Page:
Since 2011, the company has been developing the $2.6 billion Zephyr transmission line to run from Wyoming to Utah, where it will connect with existing lines running into California. Power would be supplied by another wind power project under development in Wyoming, the $4 billion Pathfinder wind farm, from a company backed by privately-held conglomerate Sammons Enterprises Inc and investment firm Guggenheim Partners.
PATH TO POWER
Transmission spending by utilities has more than doubled since 2010 and is projected to reach $22.5 billion this year, according to the Edison Electric Institute, a utility trade group. That spending, however, has largely not included large, multi-state projects, which are more difficult to get approved and built.
“The big systems that are going to allow for a much more dynamic bulk power market, within regions and between regions – those are the tough ones,” said Jim Hoecker, an energy attorney who advises the transmission trade group WIRES.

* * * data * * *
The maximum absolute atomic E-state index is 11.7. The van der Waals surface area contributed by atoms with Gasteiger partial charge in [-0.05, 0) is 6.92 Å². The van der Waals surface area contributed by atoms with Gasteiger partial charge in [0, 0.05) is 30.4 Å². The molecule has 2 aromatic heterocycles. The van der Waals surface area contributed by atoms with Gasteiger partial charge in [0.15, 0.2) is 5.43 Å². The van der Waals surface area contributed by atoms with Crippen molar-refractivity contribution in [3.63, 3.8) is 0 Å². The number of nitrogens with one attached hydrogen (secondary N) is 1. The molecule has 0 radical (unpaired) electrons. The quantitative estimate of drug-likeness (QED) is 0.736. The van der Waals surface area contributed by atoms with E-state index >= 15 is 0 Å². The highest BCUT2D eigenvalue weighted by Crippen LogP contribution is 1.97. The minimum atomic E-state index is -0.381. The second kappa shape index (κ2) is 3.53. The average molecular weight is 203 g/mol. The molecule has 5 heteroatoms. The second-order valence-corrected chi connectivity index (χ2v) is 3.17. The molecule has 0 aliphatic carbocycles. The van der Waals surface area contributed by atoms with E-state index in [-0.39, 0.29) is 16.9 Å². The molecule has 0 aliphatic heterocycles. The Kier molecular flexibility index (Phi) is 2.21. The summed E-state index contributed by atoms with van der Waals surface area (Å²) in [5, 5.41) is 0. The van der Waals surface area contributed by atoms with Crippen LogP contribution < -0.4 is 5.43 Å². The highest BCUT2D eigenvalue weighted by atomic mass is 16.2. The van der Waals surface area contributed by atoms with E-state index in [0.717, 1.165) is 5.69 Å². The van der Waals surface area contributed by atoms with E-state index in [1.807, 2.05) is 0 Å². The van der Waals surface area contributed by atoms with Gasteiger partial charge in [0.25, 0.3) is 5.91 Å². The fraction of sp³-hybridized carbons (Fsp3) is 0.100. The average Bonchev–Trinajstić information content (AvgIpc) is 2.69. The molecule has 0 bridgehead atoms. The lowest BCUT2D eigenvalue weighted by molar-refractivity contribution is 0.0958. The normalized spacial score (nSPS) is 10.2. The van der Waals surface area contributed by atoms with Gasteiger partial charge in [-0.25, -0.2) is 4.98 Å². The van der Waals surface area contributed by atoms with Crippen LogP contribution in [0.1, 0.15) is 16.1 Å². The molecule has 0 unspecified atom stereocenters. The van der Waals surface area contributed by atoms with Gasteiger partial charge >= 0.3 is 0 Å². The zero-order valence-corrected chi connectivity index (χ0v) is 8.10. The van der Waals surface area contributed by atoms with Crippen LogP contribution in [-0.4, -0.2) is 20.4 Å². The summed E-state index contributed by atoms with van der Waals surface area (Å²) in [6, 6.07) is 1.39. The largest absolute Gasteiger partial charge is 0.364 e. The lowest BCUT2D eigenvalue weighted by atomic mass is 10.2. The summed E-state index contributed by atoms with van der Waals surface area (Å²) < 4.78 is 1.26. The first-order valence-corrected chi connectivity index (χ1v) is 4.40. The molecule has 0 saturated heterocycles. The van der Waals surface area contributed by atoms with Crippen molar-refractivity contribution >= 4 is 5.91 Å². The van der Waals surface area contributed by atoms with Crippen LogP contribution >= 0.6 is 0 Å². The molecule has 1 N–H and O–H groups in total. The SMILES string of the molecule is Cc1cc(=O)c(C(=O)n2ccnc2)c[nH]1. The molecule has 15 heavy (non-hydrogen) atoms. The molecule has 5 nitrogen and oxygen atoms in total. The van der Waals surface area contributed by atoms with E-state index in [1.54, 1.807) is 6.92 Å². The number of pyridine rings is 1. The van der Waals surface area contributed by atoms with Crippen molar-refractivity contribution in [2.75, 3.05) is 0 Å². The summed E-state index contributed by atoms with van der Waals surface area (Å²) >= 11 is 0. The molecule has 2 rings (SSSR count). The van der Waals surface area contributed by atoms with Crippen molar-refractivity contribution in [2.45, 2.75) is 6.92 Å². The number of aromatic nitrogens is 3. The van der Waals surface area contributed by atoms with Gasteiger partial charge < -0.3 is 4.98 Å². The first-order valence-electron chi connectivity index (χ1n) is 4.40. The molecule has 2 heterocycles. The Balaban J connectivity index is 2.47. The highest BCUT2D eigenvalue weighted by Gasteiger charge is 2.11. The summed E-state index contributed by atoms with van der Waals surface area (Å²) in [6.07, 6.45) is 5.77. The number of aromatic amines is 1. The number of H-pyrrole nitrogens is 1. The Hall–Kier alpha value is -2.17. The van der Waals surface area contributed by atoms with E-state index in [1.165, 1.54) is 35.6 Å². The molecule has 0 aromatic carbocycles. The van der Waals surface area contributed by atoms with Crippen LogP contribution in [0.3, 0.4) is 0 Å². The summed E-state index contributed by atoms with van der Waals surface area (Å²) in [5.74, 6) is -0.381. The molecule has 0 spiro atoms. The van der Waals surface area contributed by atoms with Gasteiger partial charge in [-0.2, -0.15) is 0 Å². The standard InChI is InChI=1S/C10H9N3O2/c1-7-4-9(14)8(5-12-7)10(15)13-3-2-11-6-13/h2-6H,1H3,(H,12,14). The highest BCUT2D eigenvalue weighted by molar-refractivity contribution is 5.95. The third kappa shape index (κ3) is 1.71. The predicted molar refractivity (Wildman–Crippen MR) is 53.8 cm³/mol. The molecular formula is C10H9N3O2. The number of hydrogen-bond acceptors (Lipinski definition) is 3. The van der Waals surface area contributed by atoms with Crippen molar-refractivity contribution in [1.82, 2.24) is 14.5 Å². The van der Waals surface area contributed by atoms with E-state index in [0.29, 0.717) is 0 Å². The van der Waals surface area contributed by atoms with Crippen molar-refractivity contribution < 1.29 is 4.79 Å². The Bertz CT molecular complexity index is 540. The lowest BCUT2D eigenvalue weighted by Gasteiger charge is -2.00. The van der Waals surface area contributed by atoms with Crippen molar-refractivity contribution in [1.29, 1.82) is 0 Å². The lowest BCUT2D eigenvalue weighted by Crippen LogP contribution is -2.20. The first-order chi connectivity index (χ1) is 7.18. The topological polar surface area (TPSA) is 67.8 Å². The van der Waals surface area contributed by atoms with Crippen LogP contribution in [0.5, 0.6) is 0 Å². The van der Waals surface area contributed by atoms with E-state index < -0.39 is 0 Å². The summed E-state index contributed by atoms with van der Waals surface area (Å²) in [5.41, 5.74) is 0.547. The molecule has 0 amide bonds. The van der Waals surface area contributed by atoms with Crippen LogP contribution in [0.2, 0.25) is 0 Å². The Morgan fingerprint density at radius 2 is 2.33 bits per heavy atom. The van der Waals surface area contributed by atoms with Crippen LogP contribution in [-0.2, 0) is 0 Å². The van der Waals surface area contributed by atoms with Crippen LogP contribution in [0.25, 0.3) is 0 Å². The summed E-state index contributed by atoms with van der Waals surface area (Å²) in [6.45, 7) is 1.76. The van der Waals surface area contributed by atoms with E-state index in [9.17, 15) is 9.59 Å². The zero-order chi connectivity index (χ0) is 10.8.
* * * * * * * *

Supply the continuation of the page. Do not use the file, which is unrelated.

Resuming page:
Developers of the SunZia line – a $1.5 billion transmission project that will stretch 500 miles between New Mexico and a major transmission hub in Arizona – understand the permitting challenges. Its owners agreed to bury segments of power lines that will run near the White Sands Missile Range in New Mexico – at substantial additional cost – after the U.S. Department of Defense raised objections.
The SunZia line, scheduled to start construction next year, is owned by MMR Group, Royal Dutch Shell Plc’s wind energy unit, and Tucson Electric Power, a unit of Fortis Inc. It aims to transport wind energy from a Pattern Energy Group LP project in New Mexico.
Pattern partnered with SunZia’s developers last year after reaching two deals in 2015 to supply electricity to Southern California Edison and Sacramento Municipal Utility District with low-cost wind from New Mexico. Pattern realized it couldn’t continue to invest in the state without new transmission.
“SunZia was the best alternative to bring additional power from New Mexico into Arizona and California,” Pattern CEO Mike Garland said.
In Wyoming, construction started late last year on the Anschutz-owned Chokecherry and Sierra Madre wind project, and the company is in talks with utilities to buy the power and suppliers to provide about 1,000 turbines that will spin on the site.
After eight years in development, the project seems to align well with the needs of California regulators and utilities, which need more wind power from out of state to augment in-state solar installations that can’t provide power during nighttime hours.
“A whole bunch of things kind of had to line up,” Miller said. “Now, they have pretty much lined up.”
(Reporting by Nichola Groom; Editing by Brian Thevenot)